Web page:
In a summary of her recently published book on the inaccessible nature of luxury, Claudia Chiari examines how brands balance inclusive and exclusive definitions of luxury with consumers’ tendency to seek out an emotionally rational context.

In a summary of her recently published book on the inaccessible nature of luxury, Claudia Chiari examines how brands balance inclusive and exclusive definitions of luxury with consumers’ tendency to seek out an emotionally rational context.

Luxury was once upon a time only in the hands of the very few and wealthy and therefore truly well out of the reach of the rest of society. It was also a means of distinction and classification, a modus operandi for setting oneself apart and hence the struggle was to ensure that this gap was maintained. Since then luxury has evolved into a desire for being ‘part of’, or belonging to. Or, as theorised by Maslow in 1943, it is direct consequence of mankind trying to satisfy a need of affection, and to this one could also adjoin affiliation and affinity.

In the 21st century luxury evolved into several forms or stratum of sumptuousness, going from the original inaccessible luxury (as it is defined today) to luxury for the masses in which the society of consumerism sets out to elevate the customer to the lowest level of the luxury podium, that of mass luxury. The latest trend is not just to ‘appear’ or distinguish oneself but to gratify a psychological and emotional needs that stem from a pure experiential value.

From research conducted, the echelon of society that seems to personify this trend is that of the so-called baby boomers, i.e. those aged between 40 to 60 years of age. But more important is that the phenomenon is global. This has forced radical changes in marketing policy and practise, especially for luxury and luxury fashion goods. Abrand, be it luxury or otherwise, is personified by a mix of rational and emotional content.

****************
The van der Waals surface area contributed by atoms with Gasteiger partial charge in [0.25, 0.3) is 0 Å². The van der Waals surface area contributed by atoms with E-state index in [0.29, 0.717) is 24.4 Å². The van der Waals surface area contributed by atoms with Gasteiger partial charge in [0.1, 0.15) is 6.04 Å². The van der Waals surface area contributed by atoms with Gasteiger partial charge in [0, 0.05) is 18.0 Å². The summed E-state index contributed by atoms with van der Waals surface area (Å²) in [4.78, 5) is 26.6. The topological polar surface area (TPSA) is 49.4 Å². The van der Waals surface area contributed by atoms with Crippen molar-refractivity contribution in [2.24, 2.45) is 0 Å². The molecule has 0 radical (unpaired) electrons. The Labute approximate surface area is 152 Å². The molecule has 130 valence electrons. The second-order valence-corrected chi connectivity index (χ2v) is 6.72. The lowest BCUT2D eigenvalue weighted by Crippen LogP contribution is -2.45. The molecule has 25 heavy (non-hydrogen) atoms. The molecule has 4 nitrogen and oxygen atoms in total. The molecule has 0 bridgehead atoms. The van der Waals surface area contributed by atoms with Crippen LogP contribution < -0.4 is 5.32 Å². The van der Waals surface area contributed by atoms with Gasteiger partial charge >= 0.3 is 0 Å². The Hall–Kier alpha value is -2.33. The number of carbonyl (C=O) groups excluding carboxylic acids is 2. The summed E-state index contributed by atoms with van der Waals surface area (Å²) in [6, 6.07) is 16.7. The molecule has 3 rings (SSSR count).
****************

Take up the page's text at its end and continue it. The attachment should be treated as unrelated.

A luxury brand cannot depart from rational and emotional, they must be blended to match the very essence of the degree of luxury. In this way a product that is classified as an inaccessible luxury will have a more emotional rather than rational flavour while a massifiedluxury will have more rationality than emotionality. The bridge that links the two was found to be experiential, represented today by intermediate luxury. Male baby boomers in particular emphasise the search for self-actualisation (as described by Maslow), something emotionally rational and the cases of Tom Ford and Azimut-Benetti mega yachts are major effigies of this today.

Tom Ford and the focused brief case study discussed herein, sets out to provide luxury clothing which is ‘emotionally rational’ with a strong emphasis on authenticity and extreme personalisation. Ford interprets personalisation not just in terms of the product of inaccessible luxury but also in everything that is experienced with it, including the moment it is created, ordered and worn. This pushes for recognition or the ‘it is who I am (and what you are not)’ implies social belonging yet social distinguishment, both at the same time, it is the search for confirmation, consecration and completeness that open-up new markets such as China and India for inaccessible luxury.